Two 9/11 first responders lambasted Senate Majority Leader Mitch McConnell and Sen. Lindsey Graham of South Carolina for failing to renew a compensation fund for 9/11 victims during a CNN appearance on Wednesday.
Interviewed by CNN’s John Berman for “New Day,” John Feal and Brian McGuire — both of whom were first responders at the World Trade Center in New York City following the September 11, 2001 terrorist attacks — asserted that neither McConnell nor Graham is doing enough to help 9/11 first responders receive the health care they need.
Feal, founder of the FeelGood Foundation, praised comedian Jon Stewart for his efforts on behalf of 9/11 first responders. And Feal noted that he has attended countless funerals since 9/11, saying, “I’ve been to over 180 of these funerals. This is painful. This is sad. And I’m tired of listening to excuses.”
When Berman asked who was responsible for the holdup with support for the 9/11 compensation fund, Feal responded, “History will show you, in 2010, 2015, it was Republican leadership.”
Feal explained what while the Democrat-controlled House has been responsive to his “team” recently, he had major complaints about the Senate.
“Now,” Feal told Berman, “we’re going to go to the Senate, where bills go to die, because it’s run by a bunch of cranky old white men who are trying to keep control of this country. So, Mitch McConnell, we’re on our way. Lindsey Graham, we’re on our way. You know who we are; we’ve met with you before. We’re just not going to take your crap this time. It’s that simple.”
Feal went on to tell Berman, “Thank you for telling our story because without you telling our story, this remains a New York issue. There’s 433 out of 435 congressional districts in this country that sent somebody to Ground Zero, the Pentagon or Shanksville, (Pennsylvania) that are affected by 9/11.”
Feal added that according to the federal government, “there are 12,000 people now with a certified cancer” because of the health problems they suffered as a result of the 9/11 attacks.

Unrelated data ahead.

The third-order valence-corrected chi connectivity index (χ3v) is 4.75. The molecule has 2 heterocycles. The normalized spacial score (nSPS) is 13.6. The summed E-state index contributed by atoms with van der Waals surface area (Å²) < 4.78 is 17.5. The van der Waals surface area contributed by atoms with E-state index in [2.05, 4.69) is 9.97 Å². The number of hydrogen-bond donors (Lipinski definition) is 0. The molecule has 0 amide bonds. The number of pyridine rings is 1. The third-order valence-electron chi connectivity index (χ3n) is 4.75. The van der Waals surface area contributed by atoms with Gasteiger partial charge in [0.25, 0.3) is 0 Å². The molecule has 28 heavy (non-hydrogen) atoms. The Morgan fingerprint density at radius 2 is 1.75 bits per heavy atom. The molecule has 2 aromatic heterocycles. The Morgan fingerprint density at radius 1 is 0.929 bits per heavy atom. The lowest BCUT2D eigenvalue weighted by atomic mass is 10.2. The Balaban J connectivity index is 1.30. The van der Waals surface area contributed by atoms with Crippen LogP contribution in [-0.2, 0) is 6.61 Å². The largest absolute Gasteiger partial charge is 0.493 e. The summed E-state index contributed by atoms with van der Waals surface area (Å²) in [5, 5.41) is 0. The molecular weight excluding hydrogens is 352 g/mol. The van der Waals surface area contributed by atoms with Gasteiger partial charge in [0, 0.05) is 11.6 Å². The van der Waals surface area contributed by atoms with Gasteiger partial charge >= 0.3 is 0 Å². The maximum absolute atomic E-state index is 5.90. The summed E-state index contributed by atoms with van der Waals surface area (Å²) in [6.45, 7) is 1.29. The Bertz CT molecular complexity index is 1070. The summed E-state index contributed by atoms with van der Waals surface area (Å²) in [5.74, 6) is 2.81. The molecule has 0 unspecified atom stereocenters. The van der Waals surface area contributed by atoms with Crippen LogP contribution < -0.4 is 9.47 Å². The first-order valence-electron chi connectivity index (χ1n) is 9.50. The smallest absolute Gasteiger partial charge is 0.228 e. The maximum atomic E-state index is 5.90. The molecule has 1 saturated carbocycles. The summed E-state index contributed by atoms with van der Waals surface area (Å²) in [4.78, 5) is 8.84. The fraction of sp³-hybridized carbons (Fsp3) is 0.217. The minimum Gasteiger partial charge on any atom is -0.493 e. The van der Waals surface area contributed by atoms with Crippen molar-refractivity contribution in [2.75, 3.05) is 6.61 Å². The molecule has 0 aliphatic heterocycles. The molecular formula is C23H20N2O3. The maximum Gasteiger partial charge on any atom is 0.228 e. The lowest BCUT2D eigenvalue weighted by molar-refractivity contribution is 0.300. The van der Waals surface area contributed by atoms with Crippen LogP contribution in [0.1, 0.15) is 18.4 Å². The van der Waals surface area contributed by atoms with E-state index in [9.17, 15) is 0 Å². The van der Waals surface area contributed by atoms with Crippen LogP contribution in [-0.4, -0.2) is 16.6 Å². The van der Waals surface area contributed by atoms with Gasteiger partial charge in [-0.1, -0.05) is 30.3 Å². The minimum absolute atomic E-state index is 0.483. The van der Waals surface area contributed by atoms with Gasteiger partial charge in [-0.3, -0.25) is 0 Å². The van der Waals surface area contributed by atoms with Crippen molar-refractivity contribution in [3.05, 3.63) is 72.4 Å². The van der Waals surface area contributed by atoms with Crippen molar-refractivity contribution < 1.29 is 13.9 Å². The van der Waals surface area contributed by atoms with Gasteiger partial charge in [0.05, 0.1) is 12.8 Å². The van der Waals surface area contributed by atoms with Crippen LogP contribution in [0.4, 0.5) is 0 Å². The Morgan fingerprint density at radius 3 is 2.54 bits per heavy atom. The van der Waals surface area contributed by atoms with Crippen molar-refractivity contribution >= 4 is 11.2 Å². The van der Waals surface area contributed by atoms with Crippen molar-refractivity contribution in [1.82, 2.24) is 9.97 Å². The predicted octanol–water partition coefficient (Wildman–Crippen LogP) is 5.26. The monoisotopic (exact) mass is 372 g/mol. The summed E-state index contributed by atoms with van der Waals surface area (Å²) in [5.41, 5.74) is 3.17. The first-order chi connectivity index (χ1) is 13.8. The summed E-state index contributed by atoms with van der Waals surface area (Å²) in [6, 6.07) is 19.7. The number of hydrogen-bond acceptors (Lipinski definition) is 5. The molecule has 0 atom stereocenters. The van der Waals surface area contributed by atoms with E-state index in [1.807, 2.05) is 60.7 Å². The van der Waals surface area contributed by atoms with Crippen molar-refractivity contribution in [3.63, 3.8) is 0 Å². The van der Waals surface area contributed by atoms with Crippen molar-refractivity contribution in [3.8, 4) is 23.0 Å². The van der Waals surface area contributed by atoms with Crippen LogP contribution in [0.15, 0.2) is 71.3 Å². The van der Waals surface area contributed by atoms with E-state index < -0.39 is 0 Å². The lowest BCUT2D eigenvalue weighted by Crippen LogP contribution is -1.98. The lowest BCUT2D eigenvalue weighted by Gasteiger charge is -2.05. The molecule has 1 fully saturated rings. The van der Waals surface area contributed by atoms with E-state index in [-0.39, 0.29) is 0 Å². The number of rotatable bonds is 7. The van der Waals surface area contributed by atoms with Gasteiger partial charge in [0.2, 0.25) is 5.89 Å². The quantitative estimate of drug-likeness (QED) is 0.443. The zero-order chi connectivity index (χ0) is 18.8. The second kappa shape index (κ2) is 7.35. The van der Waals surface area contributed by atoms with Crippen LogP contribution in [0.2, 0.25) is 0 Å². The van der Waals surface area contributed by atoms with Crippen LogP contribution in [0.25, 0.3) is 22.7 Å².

Denver cops busted for doing drive-by shootings of anti-police brutality protesters
In a video posted to Twitter, a young Denver man protesting the killing of George Floyd at the hands of four former Minnesota police officers, found himself on the receiving end of an attack by police himself as he filmed them riding on the side of a truck -- only to have his phone hit by a fired police projectile while still in his hand.
According to Rachelle D'nae, a staff writer at Slate, her brother went to the Denver protest and was filming the officers when the incident occurred.
"My older brother went to a protest in Denver last night. as the police were leaving, one of them shot him with a pepper pellet that smashed the back of his phone and exploded in his face. they were ~30 feet from each other and it looks like the officer aimed directly at his face," she wrote before adding in a second tweet, "when my brother told me he was going I prepared for the worst. I made sure he had my number memorized so I could bail him out if I needed to and I sat up until he made it home, trying not to cry as he told me he had been tear-gassed."
US military brought in to monitor police brutality protests in 7 states: leaked documents
According to an exclusive report from The Nation, based upon Defense Department documents, U.S. military members are being dispatched to seven different states to monitor the activities of Americans who have taken to the streets to protest the death of George Floyd at the hands of four former Minneapolis cops.
The report, by the Nation's Ken Klippenstein, notes that states include, "Minnesota, where a Minneapolis police officer killed George Floyd, the military is tracking uprisings in New York, Ohio, Colorado, Arizona, Tennessee, and Kentucky, according to a Defense Department situation report," with the author pointing out, "Notably, only Minnesota has requested National Guard support."
‘Absolute vacuum in leadership’: Internet shreds ‘coward’ Trump for hiding as 75 cities protest
President Donald Trump is under fire Sunday after the White House announced he will not be seen today despite five days and nights of protests in more than 75 cities across the country and governors in at least ten states activating the National Guard.
Possibly more than at any time during his three-and-a-half year old administration Trump is taking tremendous criticism for how he has managed the ongoing coronavirus pandemic and for his handling of the protests against the killing by police of George Floyd.